The U.S. Marine Band performs at Carnegie Hall in New York City, Oct. 11 (photo courtesy of Col. Jason K. Fettig.)

U.S. Marine Band plays free Wilmington concert Sunday

Jarek RutzHeadlines, Education

The U.S. Marine Band performs at Carnegie Hall in New York City, Oct. 11 (photo courtesy of Col. Jason K. Fettig.)

The U.S. Marine Band performs at Carnegie Hall in New York City, Oct. 11. (Photo courtesy of Col. Jason K. Fettig.)

Wilmington will be getting the presidential treatment this Sunday – and we’re not talking about a Joe Jam.

“The President’s Own” U.S. Marine Band will wrap up its regional tour by performing at Mount Pleasant High School.

The 3 p.m. concert will kick off with Sousa’s March, named after John Phillip Sousa, who served as the Marine Band’s director in the late 19th century. 

He initiated the concert tour tradition in 1891 after receiving permission from President Benjamin Harrison for the band to travel the country. 

On Sunday, the band also will perform compositions from John Williams, who famously created music for movies such as “Jaws,” “Star Wars,” “Indiana Jones” and “Jurassic Park.”

Every five years, the band goes to a different region in America. This year, it’s the Northeast.

Band honors regional composers

Col. Jason Fettig, who has directed the Marine Band since 2001, said he tries to pay homage to popular composers of the region the band is touring. 

Col. Jason Fettig has been the U.S. Marine Band's director since 2001

Col. Jason Fettig has been the U.S. Marine Band’s director since 2001.

“One of the other pieces that we’ll play is a piece by the American composer Charles Ives, who actually grew up in Connecticut,” Fettig said, “and so that’s one of those local pieces that I tried to include from a Northeast composer that we can all appreciate being from this area of the country.”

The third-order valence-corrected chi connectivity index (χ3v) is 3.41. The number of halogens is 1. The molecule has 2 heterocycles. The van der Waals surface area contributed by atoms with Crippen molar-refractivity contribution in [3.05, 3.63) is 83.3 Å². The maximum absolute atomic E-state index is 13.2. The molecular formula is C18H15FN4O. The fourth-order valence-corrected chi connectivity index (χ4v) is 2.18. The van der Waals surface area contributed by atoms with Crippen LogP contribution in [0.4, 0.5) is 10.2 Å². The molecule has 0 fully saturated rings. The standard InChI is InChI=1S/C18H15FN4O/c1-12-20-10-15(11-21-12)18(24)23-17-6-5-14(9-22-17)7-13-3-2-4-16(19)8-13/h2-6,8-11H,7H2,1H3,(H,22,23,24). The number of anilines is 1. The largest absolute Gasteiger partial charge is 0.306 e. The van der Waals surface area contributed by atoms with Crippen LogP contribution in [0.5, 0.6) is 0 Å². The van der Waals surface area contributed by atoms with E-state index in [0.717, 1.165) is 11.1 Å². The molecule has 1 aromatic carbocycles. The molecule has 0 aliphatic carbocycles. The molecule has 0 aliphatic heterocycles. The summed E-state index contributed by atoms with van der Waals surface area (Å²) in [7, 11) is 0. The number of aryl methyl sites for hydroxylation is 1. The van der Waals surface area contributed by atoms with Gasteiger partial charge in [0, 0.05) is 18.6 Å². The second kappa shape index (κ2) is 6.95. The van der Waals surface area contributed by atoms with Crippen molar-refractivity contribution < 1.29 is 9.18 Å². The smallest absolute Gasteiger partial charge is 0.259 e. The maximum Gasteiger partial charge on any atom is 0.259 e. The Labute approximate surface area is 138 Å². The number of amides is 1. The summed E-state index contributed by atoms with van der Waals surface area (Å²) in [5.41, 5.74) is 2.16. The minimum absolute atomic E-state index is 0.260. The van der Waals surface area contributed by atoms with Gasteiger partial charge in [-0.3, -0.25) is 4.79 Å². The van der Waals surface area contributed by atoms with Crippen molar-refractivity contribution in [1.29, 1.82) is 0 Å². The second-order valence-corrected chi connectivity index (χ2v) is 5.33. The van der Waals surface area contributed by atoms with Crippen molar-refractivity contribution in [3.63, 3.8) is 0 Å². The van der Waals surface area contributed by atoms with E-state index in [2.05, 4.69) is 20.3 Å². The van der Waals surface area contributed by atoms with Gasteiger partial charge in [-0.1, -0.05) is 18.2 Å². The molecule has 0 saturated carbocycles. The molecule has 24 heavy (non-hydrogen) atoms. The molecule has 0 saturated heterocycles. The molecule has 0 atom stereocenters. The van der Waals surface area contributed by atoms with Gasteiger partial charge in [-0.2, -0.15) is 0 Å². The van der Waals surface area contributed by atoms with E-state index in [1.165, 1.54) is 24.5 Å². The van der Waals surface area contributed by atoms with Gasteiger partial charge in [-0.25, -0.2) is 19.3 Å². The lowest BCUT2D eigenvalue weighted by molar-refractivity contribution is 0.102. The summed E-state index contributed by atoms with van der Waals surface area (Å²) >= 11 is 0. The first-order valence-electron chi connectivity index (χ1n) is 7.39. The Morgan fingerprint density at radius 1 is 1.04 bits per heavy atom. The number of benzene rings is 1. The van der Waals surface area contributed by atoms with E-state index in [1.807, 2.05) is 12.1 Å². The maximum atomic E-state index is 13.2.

There will also be songs from the Great American Songbook and an extended saxophone solo.

“Every concert feels like a special event because these are performances for people who don’t have a chance to hear the President’s Band live unless they come to Washington,” he said, “and these are special because we’re visiting their communities and have a chance to interact with the citizens and students of these towns and cities.”

Although the band numbers 155 people, only 70 the tour. The other half stays in Washington to  perform for presidential events or concerts. 

The band will finish its tour this month with more than 2,800 miles traveled to perform in 27 different cities and 10 states. 

There is stiff competition for musicians looking to join.

RELATED: Mount Pleasant wins contest to perform ‘Frozen: The Musical’

In a given year, there are usually 150 people competing for a single spot in the band, Fettig said. 

Those that get in, stay in. 

“Over 70% of the people who join the band stay for 20 years or more,” Fettig said. “I joined the band as a clarinetist in 1997, and I never in a million years could have imagined that I would someday be standing in the same shoes that John Philip Sousa once stood in.” 

The camaraderie between the musicians and thee passion for music has made Fettig’s 22-year run as band director an adventure and an opportunity, he said, 

Each show is about  two hours long.

“That sounds like a long time but when you’re in that community enjoying the great music of the band, it goes by in a flash,” he said. “The audiences have been  marvelous, just so enthusiastic and so excited to come together as a community to appreciate music.”

Free tickets are available online, with a limit of four per person. Seating is general admission and attendees must be seated by 2:45 p.m. or their seats will be released to the people in the standby line.

To get tickets and more information on the  Marine Band’s penultimate tour performance in Wilmington, click here.

Share this Post